Li Daochun 李道純 (late 13th century)
Li Daochun is one of the great masters of the Mongol Yuan dynasty (1279–1368), an extremely important period in the history of Neidan. The reunification of the Chinese empire after the division into the Jin and the Southern Song dynasties (in the north and the south, respectively) had the indirect consequence of encouraging several attempts to “merge” the Northern and Southern lineages (Beizong and Nanzong), which had independently developed in the previous two or three centuries. Li Daochun is the creator of one of the most remarkable of these attempts. As a major example of the Neidan gift of “crossing boundaries,” his works also incorporate Buddhist and Neo-Confucian concepts.
The selections translated here show that Li Daochun establishes two main levels of Neidan, summarized by the terms Internal Medicine and External Medicine. The higher level, inspired by the principles of the Northern Lineage, is reserved to those who have an innate comprehension of the Dao. The lower level, which substantially corresponds to the principles and practices of the Southern Lineage, is addressed to all other adepts. The first way focuses on the cultivation of inner nature (xing); the second one gives initial priority to the cultivation of individual existence (ming). Both ways, however, are said to lead to the same result.
These selections are quoted from:
This anthology presents complete or partial translations of sixteen important works belonging to the Taoist tradition of Neidan, or Internal Alchemy. The selections are representative of the main Neidan lineages and branches. Read more.
From The Harmony of the Center (Zhonghe ji 中和集)
Essence, Breath, and Spirit
By keeping the Essence complete, you can protect the body (shen). To keep the Essence complete, first the body must be at rest and stable. When it is at rest and stable, there are no desires, and thus the Essence is complete.
By keeping the Breath complete, you can nourish the mind (xin). To keep the Breath complete, first the mind must be clear and quiescent. When it is clear and quiescent, there are no thoughts, and thus the Breath is complete.
By keeping the Spirit complete, you can return to Emptiness. To keep the Spirit complete, first the Intention must be sincere. When the Intention is sincere, body and mind join one another, and you return to Emptiness.
Therefore Essence, Breath, and Spirit are the three original ingredients; and body, mind, and Intention are the three original essentials.
Nature and Existence
Note: Xing and ming are two of the main terms and concepts in Neidan. Xing can be understood and translated as “nature,” in the sense of “human nature,” “inner nature,” or “inborn nature.” Ming is in several respects a more complex concept. In addition to the literal translations as “order, command, mandate,” this term means “destiny,” “fate,” “existence,” and has also been understood by some Western authors as “vital force.”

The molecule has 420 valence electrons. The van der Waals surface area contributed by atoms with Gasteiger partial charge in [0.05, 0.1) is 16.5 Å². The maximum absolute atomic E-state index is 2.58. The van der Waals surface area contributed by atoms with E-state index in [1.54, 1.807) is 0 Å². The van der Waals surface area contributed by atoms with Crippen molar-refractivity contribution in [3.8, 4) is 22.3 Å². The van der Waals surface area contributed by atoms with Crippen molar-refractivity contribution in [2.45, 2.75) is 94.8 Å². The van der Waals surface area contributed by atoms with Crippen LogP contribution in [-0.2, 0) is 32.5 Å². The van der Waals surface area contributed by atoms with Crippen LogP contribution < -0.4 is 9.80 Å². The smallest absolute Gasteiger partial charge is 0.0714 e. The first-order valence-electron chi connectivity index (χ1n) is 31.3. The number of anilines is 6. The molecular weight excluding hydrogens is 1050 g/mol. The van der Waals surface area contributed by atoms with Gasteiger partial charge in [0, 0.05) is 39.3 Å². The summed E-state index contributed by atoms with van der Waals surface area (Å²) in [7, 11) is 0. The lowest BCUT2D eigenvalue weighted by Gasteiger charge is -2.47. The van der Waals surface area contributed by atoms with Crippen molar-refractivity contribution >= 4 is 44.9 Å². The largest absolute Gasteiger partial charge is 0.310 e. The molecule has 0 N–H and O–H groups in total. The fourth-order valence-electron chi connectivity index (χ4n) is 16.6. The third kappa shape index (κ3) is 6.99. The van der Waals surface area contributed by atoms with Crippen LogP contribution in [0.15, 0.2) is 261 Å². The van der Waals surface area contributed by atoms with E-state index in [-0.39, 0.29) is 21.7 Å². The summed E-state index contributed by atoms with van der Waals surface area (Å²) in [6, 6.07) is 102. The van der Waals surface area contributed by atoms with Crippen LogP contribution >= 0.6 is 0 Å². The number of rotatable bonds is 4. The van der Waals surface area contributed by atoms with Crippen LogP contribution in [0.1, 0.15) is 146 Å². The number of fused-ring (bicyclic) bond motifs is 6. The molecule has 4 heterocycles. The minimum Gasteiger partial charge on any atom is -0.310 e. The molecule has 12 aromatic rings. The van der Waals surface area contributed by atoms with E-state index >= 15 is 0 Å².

It is because Existence is burdened by the body that there are birth and death. It is because Nature is yoked by the mind that there are coming and going.
Nature (xing) is what we call the perfect precelestial Spirit and the One Numen. Existence (ming) is what we call the perfect precelestial Essence and the One Breath. Essence and Spirit are the roots of Nature and Existence.(1)
The creations and transformations brought about by Nature pertain to the mind. The creations and transformations brought about by Existence pertain to the body. Understanding and cognition emerge from the mind: with thoughts and cogitations, the mind yokes one’s Nature. Responses and reactions emerge from the body: with speech and silence, with sight and hearing, the body burdens one’s Existence.
It is because Existence is burdened by the body that there are birth and death. It is because Nature is yoked by the mind that there are coming and going.(2)
Thus we know that these two words, “body” and “mind,” represent the dwellings of Essence and Spirit, and that Essence and Spirit are the foundations of Nature and Existence. Nature cannot be established without Existence, and Existence cannot be preserved without Nature. The names are two, but the principle is one.
1. The Daozang text erroneously omits the character 「神」 in the last sentence.
2. I.e., the “coming and going” of thoughts.
The Mysterious Barrier
The Mysterious Barrier (xuanguan) is an extremely mysterious and extremely wondrous mechanism. Many of the present-day students are mired in their bodily form. Someone says that the Mysterious Barrier is between the eyebrows; someone says that it is in the wheel of the navel; someone says that it is in the space between the kidneys; someone says that it is before the kidneys and behind the navel; someone says that it is in the gallbladder; someone says that it is in the Cinnabar Field. Someone says that in the head there are nine palaces, and that the central one is the Mysterious Barrier. Someone refers to the Gate of Birth (chanmen, the vagina) as “the place where one comes to life,”(1) or to the mouth and the nose as the Mysterious-Female.
All of this is wrong. If the Mysterious Barrier is situated in the bodily form, it is entirely incorrect; yet, it cannot be separated from the person and cannot be searched outside of the person. Why does no book on the Elixir exactly say where it is found? Because this is something difficult to frame in writing or in speaking, and it is something that words cannot attain; and this is precisely why it is called Mysterious Barrier. Therefore the sages showed it only by writing the character 中 (zhong, “center”), because this character illustrates the Mysterious Barrier.
What I call center is not the center between “internal and external,” is not the center of “the center of the four directions and above and below,” and is not the center that is within.
1. See Wuzhen pian (Awakening to Reality), poem no. 9.
© Fabrizio Pregadio and Golden Elixir Press 2019